An open archive to contribute to the preservation of the world's linguistic heritage

The evanescence of analytic work means, for many linguists involved in language documentation, that their most important academic creations will be their archived notes, recordings, and supporting materials. (Andrew Garrett, UC Berkeley)

The Pangloss Collection hosts recordings of little-documented languages, which for the most part are currently endangered. These documents are painstakingly produced by professional linguists working to rescue the world's linguistic diversity, which is currently dwindling, parallel to the world's biodiversity. 

The target languages are typically studied in the field, in their geographic and social context. Dialectologists like to say that each word has a history of its own (Jaberg 1908: 6); likewise, each linguistic document has a history of its own. Linguistic resources are a result of the collaboration between the author of the document (a native speaker) and the visiting linguist, a collaboration which often extends over many years. Thus, Georges Dumézil referred to the last speaker of the Ubykh language as my teacher and friend Tevfik Esenç. 

The Pangloss Collection developed over more than twenty years of sustained work by researchers and specialized engineers at CNRS. It grows year after year, through contributions that come from French research centres and their partners in various places across the globe.

For how many languages does the Pangloss Collection host data sets?

As of 2020, the collection contains some 780 hours of recordings in more than 170 languages. About a half of the resources (1530 out of 3600) are transcribed, annotated and translated, allowing listeners to access the contents. Which translation languages are used is up to the depositors: thus, someone working in Brazil may choose Portuguese rather than English as the main language of translation. If you would like to volunteer an additional translation (for instance, translating the Ubykh story The goat and the sheep, which currently only has an English translation, into another language: German, Turkish, Russian, Chinese...), you are welcome to get in touch. All contributions are gratefully acknowledged in the documents' catalogue entry (their metadata).

Integration in international networks

The Pangloss Collection is a member of DELAMAN, the Digital Endangered Languages and Musics Archives Network. It is hosted by the Cocoon platform, Collection de Corpus Oraux Numériques, which is one of the OLAC (Open Language Archive Community) participating archives.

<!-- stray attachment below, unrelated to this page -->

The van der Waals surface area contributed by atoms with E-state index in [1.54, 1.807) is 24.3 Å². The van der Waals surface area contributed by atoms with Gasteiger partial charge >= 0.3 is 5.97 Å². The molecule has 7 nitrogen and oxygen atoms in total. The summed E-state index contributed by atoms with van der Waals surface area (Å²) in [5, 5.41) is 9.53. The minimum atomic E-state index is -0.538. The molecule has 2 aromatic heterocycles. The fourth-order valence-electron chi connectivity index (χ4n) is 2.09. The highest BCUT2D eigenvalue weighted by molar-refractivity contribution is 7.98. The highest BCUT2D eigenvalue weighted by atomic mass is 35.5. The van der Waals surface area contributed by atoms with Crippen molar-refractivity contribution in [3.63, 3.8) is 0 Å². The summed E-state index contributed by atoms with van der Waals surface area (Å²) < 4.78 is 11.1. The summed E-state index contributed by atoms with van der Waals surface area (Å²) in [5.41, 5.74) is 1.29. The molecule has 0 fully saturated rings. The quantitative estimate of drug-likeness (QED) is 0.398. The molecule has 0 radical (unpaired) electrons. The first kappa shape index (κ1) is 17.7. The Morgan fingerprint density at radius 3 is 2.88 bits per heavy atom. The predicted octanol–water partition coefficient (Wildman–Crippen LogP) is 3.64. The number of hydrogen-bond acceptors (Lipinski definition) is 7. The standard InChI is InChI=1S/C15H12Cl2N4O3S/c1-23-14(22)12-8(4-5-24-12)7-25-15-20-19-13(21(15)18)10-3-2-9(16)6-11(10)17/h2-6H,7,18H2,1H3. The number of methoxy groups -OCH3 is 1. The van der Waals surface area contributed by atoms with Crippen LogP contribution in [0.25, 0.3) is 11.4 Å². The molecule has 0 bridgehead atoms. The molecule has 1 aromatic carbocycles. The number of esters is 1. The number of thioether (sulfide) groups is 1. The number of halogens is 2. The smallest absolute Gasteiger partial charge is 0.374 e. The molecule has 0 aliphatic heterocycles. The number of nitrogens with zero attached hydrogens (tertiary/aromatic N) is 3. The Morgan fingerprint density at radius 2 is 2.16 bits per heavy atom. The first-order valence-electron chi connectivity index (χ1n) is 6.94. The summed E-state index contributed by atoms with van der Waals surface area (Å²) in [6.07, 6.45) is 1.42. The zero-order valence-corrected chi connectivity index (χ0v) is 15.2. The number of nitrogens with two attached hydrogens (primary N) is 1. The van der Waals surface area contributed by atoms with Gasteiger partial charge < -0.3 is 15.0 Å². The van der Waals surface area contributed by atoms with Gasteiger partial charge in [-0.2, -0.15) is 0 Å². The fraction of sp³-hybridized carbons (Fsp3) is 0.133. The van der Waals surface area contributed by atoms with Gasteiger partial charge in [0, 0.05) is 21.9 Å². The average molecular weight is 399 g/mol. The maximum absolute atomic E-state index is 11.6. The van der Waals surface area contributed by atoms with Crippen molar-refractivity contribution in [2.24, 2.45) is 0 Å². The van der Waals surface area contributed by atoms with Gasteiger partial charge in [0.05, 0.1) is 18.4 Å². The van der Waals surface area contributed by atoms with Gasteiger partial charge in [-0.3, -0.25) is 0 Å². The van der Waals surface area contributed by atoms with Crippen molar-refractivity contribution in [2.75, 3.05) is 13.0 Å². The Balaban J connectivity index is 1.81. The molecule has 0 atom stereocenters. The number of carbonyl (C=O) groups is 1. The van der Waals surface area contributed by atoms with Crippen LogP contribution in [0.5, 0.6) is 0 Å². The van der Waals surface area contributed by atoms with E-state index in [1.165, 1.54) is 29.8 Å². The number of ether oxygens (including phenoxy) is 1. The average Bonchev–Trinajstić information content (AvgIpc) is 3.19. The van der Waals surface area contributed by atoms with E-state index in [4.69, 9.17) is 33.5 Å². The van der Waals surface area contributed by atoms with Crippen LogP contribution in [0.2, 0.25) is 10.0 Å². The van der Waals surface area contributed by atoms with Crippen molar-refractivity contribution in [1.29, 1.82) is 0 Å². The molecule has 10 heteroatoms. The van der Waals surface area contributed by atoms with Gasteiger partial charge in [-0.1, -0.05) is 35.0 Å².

An Open Archive within a free and decentralized Internet

The Pangloss website does not use cookies or track visitors' activity. In keeping with its Open Science policy, the Pangloss Collection follows basic principles of transparency, respect of users' privacy, and free orientation of attention. 

  • Transparency and respect of privacy: major platforms collect data concerning the behaviour of their users, and use them for various types of profiling. By contrast, on the Pangloss website, your activity is not recorded.
  • Free orientation of attention: apart from the foregrounding of a pair of resources on the Pangloss Collection home page, the interface aims to be neutral and let you choose the area that you are interested in and the type of documents that you wish to consult. In the same spirit, "professional" mode, designed for linguists and computer scientists, is available to anyone (simply set the toggle on the upper right-hand corner), without requiring credentials or login. 

An interface designed to facilitate interdisciplinary collaborations with Natural Language Processing

The 'professional' interface is designed to facilitate access not only to linguists but also to computer scientists and engineers. For a computer scientist interested in little-studied languages, obtaining data can be a daunting task: identifying a dataset that has the required characteristics, gaining access rights, downloading, carrying out format conversion (pre-processing), and so on. A lot is at stake in collaboration between linguists and specialists of Natural Language Processing. As an example, data sets from the Pangloss collection are being used in experiments applying automatic transcription tools for language documentation.

Our tools, like our data, are open and freely available (source code is available). In addition, the site is designed to allow batch download of data sets. Please do not hesitate to let us know your wishes and recommendations. We would be happy to talk about collaborations you would like to set up. 

Bibliographical references (open access)

Michailovsky, Boyd, Martine Mazaudon, Alexis Michaud, Séverine Guillaume, Alexandre François & Evangelia Adamou. 2014. Documenting and researching endangered languages: the Pangloss Collection. Language Documentation and Conservation 8. 119–135.

Jacobson, Michel, Boyd Michailovsky & John B. Lowe. 2001. Linguistic documents synchronizing sound and text. Speech Communication 33. 79–96.